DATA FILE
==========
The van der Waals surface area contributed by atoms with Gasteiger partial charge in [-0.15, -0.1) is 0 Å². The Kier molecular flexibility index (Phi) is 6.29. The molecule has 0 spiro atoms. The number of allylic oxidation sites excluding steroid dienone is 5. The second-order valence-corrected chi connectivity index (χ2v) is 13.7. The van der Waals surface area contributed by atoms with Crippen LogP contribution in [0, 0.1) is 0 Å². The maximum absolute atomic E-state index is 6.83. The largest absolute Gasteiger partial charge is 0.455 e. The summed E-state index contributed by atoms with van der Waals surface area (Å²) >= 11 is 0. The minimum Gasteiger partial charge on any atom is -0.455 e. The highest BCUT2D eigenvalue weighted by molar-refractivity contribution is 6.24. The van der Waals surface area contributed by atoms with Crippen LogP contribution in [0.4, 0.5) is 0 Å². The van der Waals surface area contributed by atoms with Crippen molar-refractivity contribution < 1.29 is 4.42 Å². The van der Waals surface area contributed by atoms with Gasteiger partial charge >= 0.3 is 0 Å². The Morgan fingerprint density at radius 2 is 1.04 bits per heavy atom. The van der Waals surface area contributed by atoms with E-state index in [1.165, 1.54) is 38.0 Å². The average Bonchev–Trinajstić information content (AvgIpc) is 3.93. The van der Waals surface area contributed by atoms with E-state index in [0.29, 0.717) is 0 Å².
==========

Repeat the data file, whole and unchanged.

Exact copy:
The van der Waals surface area contributed by atoms with Gasteiger partial charge in [-0.15, -0.1) is 0 Å². The Kier molecular flexibility index (Phi) is 6.29. The molecule has 0 spiro atoms. The number of allylic oxidation sites excluding steroid dienone is 5. The second-order valence-corrected chi connectivity index (χ2v) is 13.7. The van der Waals surface area contributed by atoms with Crippen LogP contribution in [0, 0.1) is 0 Å². The maximum absolute atomic E-state index is 6.83. The largest absolute Gasteiger partial charge is 0.455 e. The summed E-state index contributed by atoms with van der Waals surface area (Å²) >= 11 is 0. The minimum Gasteiger partial charge on any atom is -0.455 e. The highest BCUT2D eigenvalue weighted by molar-refractivity contribution is 6.24. The van der Waals surface area contributed by atoms with Crippen LogP contribution in [0.4, 0.5) is 0 Å². The van der Waals surface area contributed by atoms with Crippen molar-refractivity contribution < 1.29 is 4.42 Å². The van der Waals surface area contributed by atoms with Gasteiger partial charge >= 0.3 is 0 Å². The Morgan fingerprint density at radius 2 is 1.04 bits per heavy atom. The van der Waals surface area contributed by atoms with E-state index in [1.165, 1.54) is 38.0 Å². The average Bonchev–Trinajstić information content (AvgIpc) is 3.93. The van der Waals surface area contributed by atoms with E-state index in [0.29, 0.717) is 0 Å².